Diboron tetrachloride

Last updated
Diboron tetrachloride
Preferred IUPAC name
Diboron tetrachloride
Systematic IUPAC name
3D model (JSmol)
PubChem CID
  • InChI=1S/B2Cl4/c3-1(4)2(5)6
  • InChI=1S/B2Cl4/c3-1(4)2(5)6
  • ClB(Cl)B(Cl)Cl
Molar mass 163.433 g/mol
Appearancecolorless liquid
Density 1.5 g/cm3 (0 °C)
Melting point −92.6 °C (−134.7 °F; 180.6 K)
Boiling point 65.5 °C (149.9 °F; 338.6 K)
137.7 J/mol K
232.3 J/mol K
-523 kJ/mol
-468.8 kJ/mol
Related compounds
Related compounds
Diboron tetrafluoride
Except where otherwise noted, data are given for materials in their standard state (at 25 °C [77 °F], 100 kPa).
Infobox references

Diboron tetrachloride is a chemical compound with the formula B2Cl4. It is a colorless liquid. [1]



The modern synthesis involves dechlorination of boron trichloride using copper. [2]

It can also be formed by the electrical discharge procedure of boron trichloride at low temperatures: [1] [3]

BCl3 → BCl2 + Cl
Cl + Hg (electrode) → HgCl or HgCl2
2 BCl2 → B2Cl4


The compound is used as a reagent for the synthesis of organoboron compounds. For instance, diboron tetrachloride reacts with ethylene: [4]

CH2=CH2 + B2Cl4 → Cl2B–CH2–CH2–BCl2

The compound absorbs hydrogen quickly at room temperature: [3]

3 B2Cl4 + 3 H2 → B2H6 + 4 BCl3

Related Research Articles

Diborane Chemical compound

Diborane(6), generally known as diborane, is the chemical compound consisting of boron and hydrogen with the formula B2H6. It is a colorless, pyrophoric gas with a repulsively sweet odor. Synonyms include boroethane, boron hydride, and diboron hexahydride. Diborane is a key boron compound with a variety of applications. It has attracted wide attention for its electronic structure. Its derivatives are useful reagents.

Boron trifluoride is the inorganic compound with the formula BF3. This pungent colourless toxic gas forms white fumes in moist air. It is a useful Lewis acid and a versatile building block for other boron compounds.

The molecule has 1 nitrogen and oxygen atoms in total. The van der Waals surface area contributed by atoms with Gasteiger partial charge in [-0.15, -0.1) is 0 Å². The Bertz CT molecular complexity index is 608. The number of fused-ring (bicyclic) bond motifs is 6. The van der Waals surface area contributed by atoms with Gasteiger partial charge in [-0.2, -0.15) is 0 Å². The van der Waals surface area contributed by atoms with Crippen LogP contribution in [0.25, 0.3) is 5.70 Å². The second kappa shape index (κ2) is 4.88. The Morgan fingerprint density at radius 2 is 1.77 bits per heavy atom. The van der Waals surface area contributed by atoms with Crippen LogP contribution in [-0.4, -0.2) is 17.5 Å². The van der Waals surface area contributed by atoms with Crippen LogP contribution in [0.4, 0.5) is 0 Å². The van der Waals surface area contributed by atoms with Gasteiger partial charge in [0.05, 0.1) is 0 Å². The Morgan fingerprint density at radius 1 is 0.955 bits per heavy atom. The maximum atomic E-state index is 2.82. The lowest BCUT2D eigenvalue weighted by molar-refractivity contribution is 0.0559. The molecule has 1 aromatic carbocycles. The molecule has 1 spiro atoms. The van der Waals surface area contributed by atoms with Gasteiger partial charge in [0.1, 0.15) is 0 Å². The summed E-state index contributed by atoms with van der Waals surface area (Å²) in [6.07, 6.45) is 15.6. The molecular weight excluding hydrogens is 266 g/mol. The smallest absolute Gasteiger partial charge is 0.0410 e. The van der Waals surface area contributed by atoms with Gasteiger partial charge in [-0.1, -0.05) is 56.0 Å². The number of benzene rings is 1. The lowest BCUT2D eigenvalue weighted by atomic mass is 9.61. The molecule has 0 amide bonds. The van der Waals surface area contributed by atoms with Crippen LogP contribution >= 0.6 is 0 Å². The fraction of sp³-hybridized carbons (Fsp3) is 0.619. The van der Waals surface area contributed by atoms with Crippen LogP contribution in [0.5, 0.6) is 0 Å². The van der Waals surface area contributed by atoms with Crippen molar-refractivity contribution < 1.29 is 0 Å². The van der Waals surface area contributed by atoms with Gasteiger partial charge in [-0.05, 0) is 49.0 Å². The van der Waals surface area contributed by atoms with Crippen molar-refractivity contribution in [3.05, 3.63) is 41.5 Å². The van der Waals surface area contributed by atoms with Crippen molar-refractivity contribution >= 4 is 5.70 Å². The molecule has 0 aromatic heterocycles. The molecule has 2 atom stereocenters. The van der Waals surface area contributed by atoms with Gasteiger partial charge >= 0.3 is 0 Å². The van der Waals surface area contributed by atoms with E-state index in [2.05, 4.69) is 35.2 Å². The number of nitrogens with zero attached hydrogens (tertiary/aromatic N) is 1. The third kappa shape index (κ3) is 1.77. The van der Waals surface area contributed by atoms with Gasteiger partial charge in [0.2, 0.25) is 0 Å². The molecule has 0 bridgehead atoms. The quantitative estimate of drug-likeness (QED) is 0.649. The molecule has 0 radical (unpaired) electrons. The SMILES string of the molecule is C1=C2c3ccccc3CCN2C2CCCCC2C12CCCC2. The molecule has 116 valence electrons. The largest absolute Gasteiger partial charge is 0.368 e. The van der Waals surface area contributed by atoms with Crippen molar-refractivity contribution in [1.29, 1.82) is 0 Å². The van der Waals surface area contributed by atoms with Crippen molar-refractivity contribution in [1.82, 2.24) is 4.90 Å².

The phosphonium cation describes polyatomic cations with the chemical formula PR+
. These cations have tetrahedral structures. The salts are generally colorless or take the color of the anions.

Trimethylaluminium Chemical compound

Trimethylaluminium is one of the simplest examples of an organoaluminium compound. Despite its name it has the formula Al2(CH3)6 (abbreviated as Al2Me6 or TMA), as it exists as a dimer. This colorless liquid is pyrophoric. It is an industrially important compound, closely related to triethylaluminium.

Phosphorus trichloride Chemical compound

Phosphorus trichloride is a inorganic compound with the chemical formula PCl3. A colorless liquid when pure, it is an important industrial chemical, being used for the manufacture of phosphites and other organophosphorus compounds. It is toxic and reacts violently with water to release hydrogen chloride.

Hafnium tetrachloride Chemical compound

Hafnium(IV) chloride is the inorganic compound with the formula HfCl4. This colourless solid is the precursor to most hafnium organometallic compounds. It has a variety of highly specialized applications, mainly in materials science and as a catalyst.

Boron trichloride is the inorganic compound with the formula BCl3. This colorless gas is a reagent in organic synthesis. It is highly reactive toward water.

Vanadium oxytrichloride Chemical compound

Vanadium oxytrichloride is the inorganic compound with the formula VOCl3. This yellow distillable liquid hydrolyzes readily in air. It is an oxidizing agent. It is used as a reagent in organic synthesis. Samples often appear red or orange owing to an impurity of vanadium tetrachloride.

Titanocene dichloride Chemical compound

Titanocene dichloride is the organotitanium compound with the formula (η5-C5H5)2TiCl2, commonly abbreviated as Cp2TiCl2. This metallocene is a common reagent in organometallic and organic synthesis. It exists as a bright red solid that slowly hydrolyzes in air. It shows antitumour activity and was the first non-platinum complex to undergo clinical trials as a chemotherapy drug.

Tungsten hexachloride Chemical compound